Thanks to Dr John McMullen of Wrigleys Solicitors LLP for preparing this case summary
For a service provision change TUPE transfer, there must have been, prior to the change, an organised grouping of employees, the principal purpose of which was to carry out the relevant activities for the relevant client.
In Amaryllis Ltd v McLeod the EAT considered that the principal purpose of any organised grouping of workers must be assessed at the point immediately before the change of provider, and not historically.
Millbrook Furnishings Ltd carried out work for the Ministry of Defence (MoD) for many years renovating wood and metal furniture. Between 2003 and 2008 it did so as a sub-contractor to Amaryllis. From December 2012 the MoD awarded new contracts under a framework agreement. In 2014 the furnishings renovations contract was retendered among four contractors on the framework agreement. Millbrook was unsuccessful on the retender and, instead, the contract was awarded to Amaryllis.
The question was whether there was an organised grouping of employees in place prior to the transfer to work to Amaryllis, the principal purpose of which was to carry out the activities concerned on behalf of the MoD.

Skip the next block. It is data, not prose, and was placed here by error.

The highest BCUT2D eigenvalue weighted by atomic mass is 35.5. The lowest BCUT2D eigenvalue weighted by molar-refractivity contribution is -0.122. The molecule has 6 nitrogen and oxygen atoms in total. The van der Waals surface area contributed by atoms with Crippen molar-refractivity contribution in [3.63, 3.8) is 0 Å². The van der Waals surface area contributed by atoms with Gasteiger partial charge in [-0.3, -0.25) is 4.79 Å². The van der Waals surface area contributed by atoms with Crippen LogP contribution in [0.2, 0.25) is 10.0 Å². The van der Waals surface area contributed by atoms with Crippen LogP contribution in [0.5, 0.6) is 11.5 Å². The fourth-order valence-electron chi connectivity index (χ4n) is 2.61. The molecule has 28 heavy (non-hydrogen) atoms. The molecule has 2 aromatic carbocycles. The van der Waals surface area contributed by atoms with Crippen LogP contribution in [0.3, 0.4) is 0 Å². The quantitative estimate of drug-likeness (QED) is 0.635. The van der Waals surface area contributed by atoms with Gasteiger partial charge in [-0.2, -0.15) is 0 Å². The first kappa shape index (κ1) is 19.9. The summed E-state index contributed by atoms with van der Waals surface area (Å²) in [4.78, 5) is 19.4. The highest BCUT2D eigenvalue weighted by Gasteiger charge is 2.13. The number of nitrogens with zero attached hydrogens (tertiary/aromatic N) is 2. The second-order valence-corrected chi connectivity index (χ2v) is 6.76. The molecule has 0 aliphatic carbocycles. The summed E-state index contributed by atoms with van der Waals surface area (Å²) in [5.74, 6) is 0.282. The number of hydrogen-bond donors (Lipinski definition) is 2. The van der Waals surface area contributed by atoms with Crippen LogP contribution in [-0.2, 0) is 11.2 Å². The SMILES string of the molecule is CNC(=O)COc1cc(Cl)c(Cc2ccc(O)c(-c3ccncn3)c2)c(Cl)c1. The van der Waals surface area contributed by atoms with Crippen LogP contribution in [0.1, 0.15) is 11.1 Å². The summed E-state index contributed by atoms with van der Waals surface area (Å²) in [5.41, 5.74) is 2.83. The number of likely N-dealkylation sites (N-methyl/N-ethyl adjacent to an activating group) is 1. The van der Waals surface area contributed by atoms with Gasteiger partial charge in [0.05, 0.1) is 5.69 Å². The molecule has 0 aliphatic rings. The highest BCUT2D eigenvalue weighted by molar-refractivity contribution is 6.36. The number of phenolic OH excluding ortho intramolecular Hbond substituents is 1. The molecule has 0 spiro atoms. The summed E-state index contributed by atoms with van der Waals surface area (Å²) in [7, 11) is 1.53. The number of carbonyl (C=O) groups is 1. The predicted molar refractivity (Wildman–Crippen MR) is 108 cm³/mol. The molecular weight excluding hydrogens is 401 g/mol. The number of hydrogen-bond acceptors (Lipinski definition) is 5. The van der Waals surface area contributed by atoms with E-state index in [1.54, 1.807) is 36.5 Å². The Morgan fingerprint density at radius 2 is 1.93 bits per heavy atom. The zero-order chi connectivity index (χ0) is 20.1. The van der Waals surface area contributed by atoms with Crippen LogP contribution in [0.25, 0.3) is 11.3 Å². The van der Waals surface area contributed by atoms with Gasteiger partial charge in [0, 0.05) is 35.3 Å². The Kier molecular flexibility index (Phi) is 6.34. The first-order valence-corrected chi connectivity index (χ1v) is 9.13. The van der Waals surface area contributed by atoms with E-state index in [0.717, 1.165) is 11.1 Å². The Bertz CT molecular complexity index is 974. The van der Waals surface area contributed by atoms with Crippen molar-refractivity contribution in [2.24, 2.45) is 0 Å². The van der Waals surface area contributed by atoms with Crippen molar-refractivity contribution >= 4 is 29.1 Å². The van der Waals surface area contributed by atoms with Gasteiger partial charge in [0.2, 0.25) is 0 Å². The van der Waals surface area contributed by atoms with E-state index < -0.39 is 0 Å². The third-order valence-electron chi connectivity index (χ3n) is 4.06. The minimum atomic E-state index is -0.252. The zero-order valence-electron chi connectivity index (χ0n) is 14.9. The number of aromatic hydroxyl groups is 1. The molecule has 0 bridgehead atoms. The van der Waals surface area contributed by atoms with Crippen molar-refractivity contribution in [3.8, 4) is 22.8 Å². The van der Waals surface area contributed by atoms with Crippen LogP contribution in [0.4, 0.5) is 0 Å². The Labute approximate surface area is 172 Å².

It was accepted that Millbrook's employees were spending just shy of 70% of their time on the MoD renovations contract. Nonetheless the Employment Judge considered that it was appropriate to consider evidence relating to the past. The Employment Judge was satisfied that the department had originally been set up with the specific purpose of servicing the MoD contracts, and although that grouping now serviced other customers, the MoD was still the largest customer. He found TUPE applied.
Amaryllis appealed. The EAT upheld the appeal. It was not sufficient that a department carries out significant work for a client. It must be organised for the principal purpose of carrying out that work for the client. The relevant time is immediately before the transfer.
The Employment Judge was wrong to look at the matter on an historic basis. And it was incorrect to take into account work done on furniture renovation by Millbrook between 2003 and 2008 when Millbrook was a subcontractor of Amaryllis. During this time the MoD was not a client of Millbrook. Millbrook's client for this work was Amaryllis. That period could not be taken into account since, even if there were, during that period, an organised grouping of employees, the grouping concerned was not dedicated to carrying out the activities for the relevant client.